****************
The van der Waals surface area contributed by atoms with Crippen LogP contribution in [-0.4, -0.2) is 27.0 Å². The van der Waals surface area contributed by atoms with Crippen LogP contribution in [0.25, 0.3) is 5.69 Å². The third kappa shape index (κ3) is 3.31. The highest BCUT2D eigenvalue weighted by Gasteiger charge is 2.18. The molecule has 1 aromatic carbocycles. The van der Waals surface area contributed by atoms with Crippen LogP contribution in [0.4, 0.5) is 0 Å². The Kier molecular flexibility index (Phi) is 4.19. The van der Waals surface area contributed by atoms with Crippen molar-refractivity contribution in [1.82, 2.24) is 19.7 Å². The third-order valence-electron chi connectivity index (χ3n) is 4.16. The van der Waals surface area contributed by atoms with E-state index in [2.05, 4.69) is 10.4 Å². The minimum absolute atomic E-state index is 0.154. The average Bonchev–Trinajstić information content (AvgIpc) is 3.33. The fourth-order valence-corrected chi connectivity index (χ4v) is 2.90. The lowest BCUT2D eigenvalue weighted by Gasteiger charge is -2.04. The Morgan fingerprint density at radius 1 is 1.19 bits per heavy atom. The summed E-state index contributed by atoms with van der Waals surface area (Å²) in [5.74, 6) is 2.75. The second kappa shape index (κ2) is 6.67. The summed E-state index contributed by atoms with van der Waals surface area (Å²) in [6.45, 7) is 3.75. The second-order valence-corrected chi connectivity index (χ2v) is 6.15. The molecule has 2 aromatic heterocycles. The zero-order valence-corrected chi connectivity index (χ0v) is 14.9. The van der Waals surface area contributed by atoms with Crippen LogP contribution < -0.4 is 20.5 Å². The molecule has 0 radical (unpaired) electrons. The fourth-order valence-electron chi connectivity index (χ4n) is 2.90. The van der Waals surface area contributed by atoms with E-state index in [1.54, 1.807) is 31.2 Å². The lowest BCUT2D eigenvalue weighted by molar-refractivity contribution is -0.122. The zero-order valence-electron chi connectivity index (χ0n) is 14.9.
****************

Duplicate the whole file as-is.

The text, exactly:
The van der Waals surface area contributed by atoms with Crippen LogP contribution in [-0.4, -0.2) is 27.0 Å². The van der Waals surface area contributed by atoms with Crippen LogP contribution in [0.25, 0.3) is 5.69 Å². The third kappa shape index (κ3) is 3.31. The highest BCUT2D eigenvalue weighted by Gasteiger charge is 2.18. The molecule has 1 aromatic carbocycles. The van der Waals surface area contributed by atoms with Crippen LogP contribution in [0.4, 0.5) is 0 Å². The Kier molecular flexibility index (Phi) is 4.19. The van der Waals surface area contributed by atoms with Crippen molar-refractivity contribution in [1.82, 2.24) is 19.7 Å². The third-order valence-electron chi connectivity index (χ3n) is 4.16. The van der Waals surface area contributed by atoms with E-state index in [2.05, 4.69) is 10.4 Å². The minimum absolute atomic E-state index is 0.154. The average Bonchev–Trinajstić information content (AvgIpc) is 3.33. The fourth-order valence-corrected chi connectivity index (χ4v) is 2.90. The lowest BCUT2D eigenvalue weighted by Gasteiger charge is -2.04. The Morgan fingerprint density at radius 1 is 1.19 bits per heavy atom. The summed E-state index contributed by atoms with van der Waals surface area (Å²) in [5.74, 6) is 2.75. The second kappa shape index (κ2) is 6.67. The summed E-state index contributed by atoms with van der Waals surface area (Å²) in [6.45, 7) is 3.75. The second-order valence-corrected chi connectivity index (χ2v) is 6.15. The molecule has 2 aromatic heterocycles. The zero-order valence-corrected chi connectivity index (χ0v) is 14.9. The van der Waals surface area contributed by atoms with Crippen LogP contribution < -0.4 is 20.5 Å². The molecule has 0 radical (unpaired) electrons. The fourth-order valence-electron chi connectivity index (χ4n) is 2.90. The van der Waals surface area contributed by atoms with E-state index in [1.54, 1.807) is 31.2 Å². The lowest BCUT2D eigenvalue weighted by molar-refractivity contribution is -0.122. The zero-order valence-electron chi connectivity index (χ0n) is 14.9.